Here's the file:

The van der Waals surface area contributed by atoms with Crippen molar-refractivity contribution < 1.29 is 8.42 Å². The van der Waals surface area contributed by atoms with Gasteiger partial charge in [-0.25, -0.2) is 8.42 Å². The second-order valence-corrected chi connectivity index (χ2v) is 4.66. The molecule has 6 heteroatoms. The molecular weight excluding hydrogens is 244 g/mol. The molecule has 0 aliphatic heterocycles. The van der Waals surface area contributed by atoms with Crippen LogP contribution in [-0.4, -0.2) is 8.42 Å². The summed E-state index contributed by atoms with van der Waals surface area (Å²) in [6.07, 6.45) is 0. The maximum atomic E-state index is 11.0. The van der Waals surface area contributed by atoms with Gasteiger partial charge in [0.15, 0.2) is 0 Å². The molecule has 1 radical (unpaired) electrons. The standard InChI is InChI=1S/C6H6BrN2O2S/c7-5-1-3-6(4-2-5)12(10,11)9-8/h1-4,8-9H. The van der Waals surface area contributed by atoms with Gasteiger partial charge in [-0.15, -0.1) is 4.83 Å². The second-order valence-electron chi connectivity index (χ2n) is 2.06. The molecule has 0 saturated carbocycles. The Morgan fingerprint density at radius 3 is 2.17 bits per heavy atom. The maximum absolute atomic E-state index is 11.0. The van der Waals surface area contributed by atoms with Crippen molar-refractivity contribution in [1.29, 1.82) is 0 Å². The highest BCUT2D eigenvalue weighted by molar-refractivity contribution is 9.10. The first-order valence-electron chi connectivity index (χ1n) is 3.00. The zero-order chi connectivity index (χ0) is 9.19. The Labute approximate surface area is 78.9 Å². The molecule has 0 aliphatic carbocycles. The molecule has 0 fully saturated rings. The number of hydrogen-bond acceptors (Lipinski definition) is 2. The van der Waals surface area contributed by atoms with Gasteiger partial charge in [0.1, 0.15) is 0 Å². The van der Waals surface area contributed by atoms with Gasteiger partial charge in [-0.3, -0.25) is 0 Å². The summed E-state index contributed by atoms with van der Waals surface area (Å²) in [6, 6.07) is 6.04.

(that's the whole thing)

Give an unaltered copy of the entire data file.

The van der Waals surface area contributed by atoms with Crippen molar-refractivity contribution < 1.29 is 8.42 Å². The van der Waals surface area contributed by atoms with Gasteiger partial charge in [-0.25, -0.2) is 8.42 Å². The second-order valence-corrected chi connectivity index (χ2v) is 4.66. The molecule has 6 heteroatoms. The molecular weight excluding hydrogens is 244 g/mol. The molecule has 0 aliphatic heterocycles. The van der Waals surface area contributed by atoms with Crippen LogP contribution in [-0.4, -0.2) is 8.42 Å². The summed E-state index contributed by atoms with van der Waals surface area (Å²) in [6.07, 6.45) is 0. The maximum atomic E-state index is 11.0. The van der Waals surface area contributed by atoms with Gasteiger partial charge in [0.15, 0.2) is 0 Å². The molecule has 1 radical (unpaired) electrons. The standard InChI is InChI=1S/C6H6BrN2O2S/c7-5-1-3-6(4-2-5)12(10,11)9-8/h1-4,8-9H. The van der Waals surface area contributed by atoms with Gasteiger partial charge in [-0.15, -0.1) is 4.83 Å². The second-order valence-electron chi connectivity index (χ2n) is 2.06. The molecule has 0 saturated carbocycles. The Morgan fingerprint density at radius 3 is 2.17 bits per heavy atom. The maximum absolute atomic E-state index is 11.0. The van der Waals surface area contributed by atoms with Crippen molar-refractivity contribution in [1.29, 1.82) is 0 Å². The highest BCUT2D eigenvalue weighted by molar-refractivity contribution is 9.10. The first-order valence-electron chi connectivity index (χ1n) is 3.00. The zero-order chi connectivity index (χ0) is 9.19. The Labute approximate surface area is 78.9 Å². The molecule has 0 aliphatic carbocycles. The molecule has 0 fully saturated rings. The number of hydrogen-bond acceptors (Lipinski definition) is 2. The van der Waals surface area contributed by atoms with Gasteiger partial charge in [0.1, 0.15) is 0 Å². The van der Waals surface area contributed by atoms with Gasteiger partial charge in [-0.3, -0.25) is 0 Å². The summed E-state index contributed by atoms with van der Waals surface area (Å²) in [6, 6.07) is 6.04.